Jun, K.W.; Kin, S.D.; Lee, H.J., and Choi, J.H., 2020. Monitoring of morphological changes in an estuary based on time-series analysis of sediment discharge using a hydrophone. In: Malvárez, G. and Navas, F. (eds.), Global Coastal Issues of 2020. Journal of Coastal Research, Special Issue No. 95, pp. 516–521. Coconut Creek (Florida), ISSN 0749-0208.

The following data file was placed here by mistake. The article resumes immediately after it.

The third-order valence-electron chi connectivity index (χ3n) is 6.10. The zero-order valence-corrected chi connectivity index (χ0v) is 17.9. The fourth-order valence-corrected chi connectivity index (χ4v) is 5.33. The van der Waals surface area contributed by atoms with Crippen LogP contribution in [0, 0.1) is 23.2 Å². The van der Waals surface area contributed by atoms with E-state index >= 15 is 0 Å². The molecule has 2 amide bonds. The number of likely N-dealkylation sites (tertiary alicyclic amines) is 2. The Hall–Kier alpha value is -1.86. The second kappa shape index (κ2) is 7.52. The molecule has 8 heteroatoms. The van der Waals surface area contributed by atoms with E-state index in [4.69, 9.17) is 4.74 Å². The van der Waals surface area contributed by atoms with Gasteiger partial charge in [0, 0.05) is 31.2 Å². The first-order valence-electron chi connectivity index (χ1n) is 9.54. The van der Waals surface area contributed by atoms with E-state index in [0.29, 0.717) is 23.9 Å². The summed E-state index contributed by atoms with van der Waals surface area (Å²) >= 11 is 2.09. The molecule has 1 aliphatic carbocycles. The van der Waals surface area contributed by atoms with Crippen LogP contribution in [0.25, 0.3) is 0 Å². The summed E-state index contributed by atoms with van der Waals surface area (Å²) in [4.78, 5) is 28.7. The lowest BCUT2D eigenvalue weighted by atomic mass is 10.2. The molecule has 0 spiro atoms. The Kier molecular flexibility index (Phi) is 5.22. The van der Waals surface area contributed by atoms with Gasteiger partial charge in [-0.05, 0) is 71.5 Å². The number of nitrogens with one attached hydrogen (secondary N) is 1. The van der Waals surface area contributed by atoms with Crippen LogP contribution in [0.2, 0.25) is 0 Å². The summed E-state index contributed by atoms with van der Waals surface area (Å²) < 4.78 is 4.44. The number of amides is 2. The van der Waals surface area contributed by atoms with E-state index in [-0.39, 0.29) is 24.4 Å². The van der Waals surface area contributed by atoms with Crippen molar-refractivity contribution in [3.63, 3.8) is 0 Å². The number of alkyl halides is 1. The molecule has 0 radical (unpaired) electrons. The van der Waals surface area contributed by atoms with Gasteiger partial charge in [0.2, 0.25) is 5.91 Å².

The purpose of this study is to predict the littoral transport rate and morphological changes of estuaries by measuring the discharge of sediments from rivers into the sea in a time series using a hydrophone. To identify the problem of longshore sediments, an understanding of waves and currents is necessary. However, the runoff characteristics of sediments in river estuary that serve as the main source of sediments should be grasped first. It is important to predict the discharge of sediments from rivers into the sea and understand the coastal processes involved in the formation of sandbars in the estuary and the transport of sediments to coastal waters. The selected study area was the Gagok River located in the East Coast of Korea, where periodic estuary occlusion occurs due to the behavior of rivers and waves. This study investigated the morphological changes in the estuary according to the changes in sediment discharge. The sediment discharge was measured using a hydrophone capable of measuring the continuous sediment transport from the acoustic information based on the movement of the sediments. Based on this method, the hydrophone was applied to the field, and measurements of major rainfall events were taken to investigate the influence of changes in sediment discharge on the morphological changes in the estuary. In addition, to verify the results, the morphological changes in the estuary were linked to the ground LiDAR data measured over several years. The results of the survey confirmed that the occlusion phenomenon of the Gagok River estuary occurred according to the seasonal changes. Except for the flood season, there was a small amount of runoff through the river. As a result, a sand barrier developed in the estuary due to the influence of the sediments transported by the waves from the open sea.